As a young female voter, this election has been disheartening to say the least. After over a year of debates, rallies and punditry, I am presented with two simply unacceptable options in November. Americans deserve better.
On the one hand, we have a Democratic candidate who has spent her entire political career not-so-subtly pandering to women under the guise of shattering glass ceilings, while simultaneously lining her foundation’s pockets with cash from countries such at Qatar and Oman that practice blatant human rights abuses against the same gender she claims to champion. What’s worse is that we have a Republican candidate who is perfectly content with making distasteful comments about women on a regular basis—playing into every stereotype that the Republican Party has tried to run from.
Gaffes and lies aside, the core issue here is that both parties are unflinchingly embracing their respective nominee without expressing any real hesitation—defending and tacitly embracing their comments and corruption. It is time that we as Americans— particularly our nation’s young people— say enough is enough. While it is easy to rag on the millennial generation using popular media tropes, we are the ones that will most directly face the consequences of today’s decisions, are we content with the choice before us?
A staggering nine out of ten of our nation’s young people are unhappy with the current choices and want an alternative. Millennials, myself included, are so dispirited by both parties that they’re looking outside of the traditional party structure for something better for America’s future. Moments like these are what birth movements that create seismic shifts in the political and social status quos.
Reagan famously gave his “Time for Choosing” speech, one what was instrumental in shaping the modern conservative movement, in 1964. Through his timeless oration, he depicted a country faced with a grave and monumental decision come November. He discussed how he was once a Democrat not too long before, and that the party had left him through its promotion of big government policies. He refused to simply vote along with his party as they were making monumental mistakes in pursuit of fleeting votes. This is what we are all called to do this November — choose not settle.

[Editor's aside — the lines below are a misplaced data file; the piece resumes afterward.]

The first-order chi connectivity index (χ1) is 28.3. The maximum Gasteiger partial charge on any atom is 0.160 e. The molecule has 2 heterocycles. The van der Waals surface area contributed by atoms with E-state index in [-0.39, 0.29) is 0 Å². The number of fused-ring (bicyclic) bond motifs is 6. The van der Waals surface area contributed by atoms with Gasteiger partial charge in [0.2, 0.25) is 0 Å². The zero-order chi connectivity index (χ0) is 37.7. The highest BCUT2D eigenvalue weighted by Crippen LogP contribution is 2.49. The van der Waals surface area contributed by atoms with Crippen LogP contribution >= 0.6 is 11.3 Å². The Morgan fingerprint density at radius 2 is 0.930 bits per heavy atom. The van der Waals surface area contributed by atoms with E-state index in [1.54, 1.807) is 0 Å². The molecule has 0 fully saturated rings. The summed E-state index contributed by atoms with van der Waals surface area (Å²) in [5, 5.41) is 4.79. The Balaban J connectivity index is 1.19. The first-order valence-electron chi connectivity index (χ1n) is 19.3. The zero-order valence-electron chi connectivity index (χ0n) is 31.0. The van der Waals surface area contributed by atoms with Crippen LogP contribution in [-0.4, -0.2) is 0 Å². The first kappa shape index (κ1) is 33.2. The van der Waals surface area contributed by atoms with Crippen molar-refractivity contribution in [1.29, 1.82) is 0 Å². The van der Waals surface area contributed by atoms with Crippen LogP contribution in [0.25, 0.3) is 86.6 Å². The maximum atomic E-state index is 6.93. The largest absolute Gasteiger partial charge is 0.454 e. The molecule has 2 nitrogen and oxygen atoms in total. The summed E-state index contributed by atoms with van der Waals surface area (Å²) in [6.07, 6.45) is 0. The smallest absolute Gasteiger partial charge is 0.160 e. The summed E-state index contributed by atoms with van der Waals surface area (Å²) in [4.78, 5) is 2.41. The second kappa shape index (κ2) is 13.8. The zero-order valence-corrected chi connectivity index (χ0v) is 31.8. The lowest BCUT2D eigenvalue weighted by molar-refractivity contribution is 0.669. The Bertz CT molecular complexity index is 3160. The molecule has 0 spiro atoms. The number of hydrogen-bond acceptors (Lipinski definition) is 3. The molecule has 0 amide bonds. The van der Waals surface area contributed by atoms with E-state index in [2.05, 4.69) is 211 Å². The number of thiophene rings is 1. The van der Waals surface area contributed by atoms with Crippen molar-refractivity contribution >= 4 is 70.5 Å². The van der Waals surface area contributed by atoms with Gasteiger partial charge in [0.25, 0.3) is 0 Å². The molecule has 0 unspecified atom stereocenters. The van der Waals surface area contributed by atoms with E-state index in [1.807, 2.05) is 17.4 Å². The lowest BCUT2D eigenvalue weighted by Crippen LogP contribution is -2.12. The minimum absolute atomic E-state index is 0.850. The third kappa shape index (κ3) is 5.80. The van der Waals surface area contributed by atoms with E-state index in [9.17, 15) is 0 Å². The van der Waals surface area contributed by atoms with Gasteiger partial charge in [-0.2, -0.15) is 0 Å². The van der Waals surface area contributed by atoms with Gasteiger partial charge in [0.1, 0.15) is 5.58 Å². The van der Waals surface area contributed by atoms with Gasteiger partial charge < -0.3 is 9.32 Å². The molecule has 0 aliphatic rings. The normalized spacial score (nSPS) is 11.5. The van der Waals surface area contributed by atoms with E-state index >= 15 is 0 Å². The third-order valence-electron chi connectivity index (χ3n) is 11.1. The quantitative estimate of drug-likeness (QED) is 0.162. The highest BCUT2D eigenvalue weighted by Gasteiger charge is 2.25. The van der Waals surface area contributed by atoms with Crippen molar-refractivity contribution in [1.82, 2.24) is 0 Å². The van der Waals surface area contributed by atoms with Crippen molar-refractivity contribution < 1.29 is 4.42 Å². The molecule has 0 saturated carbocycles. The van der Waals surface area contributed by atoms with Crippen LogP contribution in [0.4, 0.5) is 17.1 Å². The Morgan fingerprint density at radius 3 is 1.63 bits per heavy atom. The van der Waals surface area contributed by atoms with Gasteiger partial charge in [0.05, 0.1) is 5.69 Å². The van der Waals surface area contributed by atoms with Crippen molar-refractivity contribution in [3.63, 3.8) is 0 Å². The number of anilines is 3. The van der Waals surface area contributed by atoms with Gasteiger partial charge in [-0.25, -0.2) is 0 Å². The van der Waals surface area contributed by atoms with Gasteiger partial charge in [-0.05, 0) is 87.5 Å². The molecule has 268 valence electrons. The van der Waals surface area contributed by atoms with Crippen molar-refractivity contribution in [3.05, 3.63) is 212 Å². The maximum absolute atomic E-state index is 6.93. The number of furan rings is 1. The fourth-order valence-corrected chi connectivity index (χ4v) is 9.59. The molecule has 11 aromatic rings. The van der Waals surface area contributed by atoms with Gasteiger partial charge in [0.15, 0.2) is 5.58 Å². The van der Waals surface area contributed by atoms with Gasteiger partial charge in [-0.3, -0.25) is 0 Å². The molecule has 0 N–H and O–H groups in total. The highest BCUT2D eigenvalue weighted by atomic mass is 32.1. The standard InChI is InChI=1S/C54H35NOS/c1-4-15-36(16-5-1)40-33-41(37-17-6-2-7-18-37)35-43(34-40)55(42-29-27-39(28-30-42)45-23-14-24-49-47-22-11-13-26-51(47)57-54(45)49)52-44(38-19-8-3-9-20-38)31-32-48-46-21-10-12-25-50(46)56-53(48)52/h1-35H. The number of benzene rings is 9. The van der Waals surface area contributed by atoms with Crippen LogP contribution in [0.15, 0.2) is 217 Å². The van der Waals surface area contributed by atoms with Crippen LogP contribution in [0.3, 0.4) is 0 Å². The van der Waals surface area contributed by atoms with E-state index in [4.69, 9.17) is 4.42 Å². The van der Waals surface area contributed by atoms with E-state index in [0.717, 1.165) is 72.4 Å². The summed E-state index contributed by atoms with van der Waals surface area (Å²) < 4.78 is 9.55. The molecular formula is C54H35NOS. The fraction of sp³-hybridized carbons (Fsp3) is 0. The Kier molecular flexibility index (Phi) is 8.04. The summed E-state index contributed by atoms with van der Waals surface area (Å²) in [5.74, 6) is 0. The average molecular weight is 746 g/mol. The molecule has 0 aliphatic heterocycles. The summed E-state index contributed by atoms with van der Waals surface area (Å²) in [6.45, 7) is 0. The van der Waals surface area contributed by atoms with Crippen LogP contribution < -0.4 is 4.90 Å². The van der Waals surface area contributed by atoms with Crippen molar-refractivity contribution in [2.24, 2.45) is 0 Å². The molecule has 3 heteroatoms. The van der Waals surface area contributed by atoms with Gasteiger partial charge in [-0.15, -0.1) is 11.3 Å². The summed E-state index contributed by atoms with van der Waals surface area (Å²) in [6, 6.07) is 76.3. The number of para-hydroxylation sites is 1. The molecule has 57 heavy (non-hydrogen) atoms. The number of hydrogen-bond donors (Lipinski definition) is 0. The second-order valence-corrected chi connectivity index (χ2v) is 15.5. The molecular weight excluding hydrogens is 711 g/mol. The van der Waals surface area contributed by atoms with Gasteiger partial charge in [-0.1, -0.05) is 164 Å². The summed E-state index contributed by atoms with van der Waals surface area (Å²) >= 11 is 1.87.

Many incorrectly believe this election is about choosing the lesser of two evils, which tells you most of what you need to know about the two major party candidates. In reality, November is about choosing who we want to be as a nation. Do we want to be that shining city on a hill by putting forth the very best candidates our country has to offer, or are we okay with settling for the terrible hand we’ve been dealt? Should our next president reflect the very best in American values and virtues, or should they be the most crafty and opportunistic?
Over 60 percent of voters say neither Clinton nor Trump has the values they identify with, according to a recent NBC News/Wall Street Journal poll. The same poll showed that there is an opening for an independent alternative to the two candidates and that independent voters could play a crucial role in determining the outcome of the general election.
Many of those independents and those on both sides of the political spectrum are taking a rational stand and saying: Never Trump and Never Hillary. We are often told to stand up for what we believe in—not very often are we presented with such a clear opportunity to do so. I contend that we millennials can lead the change that so many Americans crave, let’s raise our voices and demand better for our country through an independent alternative.
I want to be able to tell my future children that I had absolutely no part in electing either Trump or Clinton—not only because neither comes close to representing my core values and beliefs, but also because they’re diametrically opposed to the best of what most Americans believe is right. I, like many Americans, want to be able to vote with my conscience in November. I’m praying for an independent candidate that will allow me to do just that.
It’s been said that America is too great for small dreams, let’s dream bigger.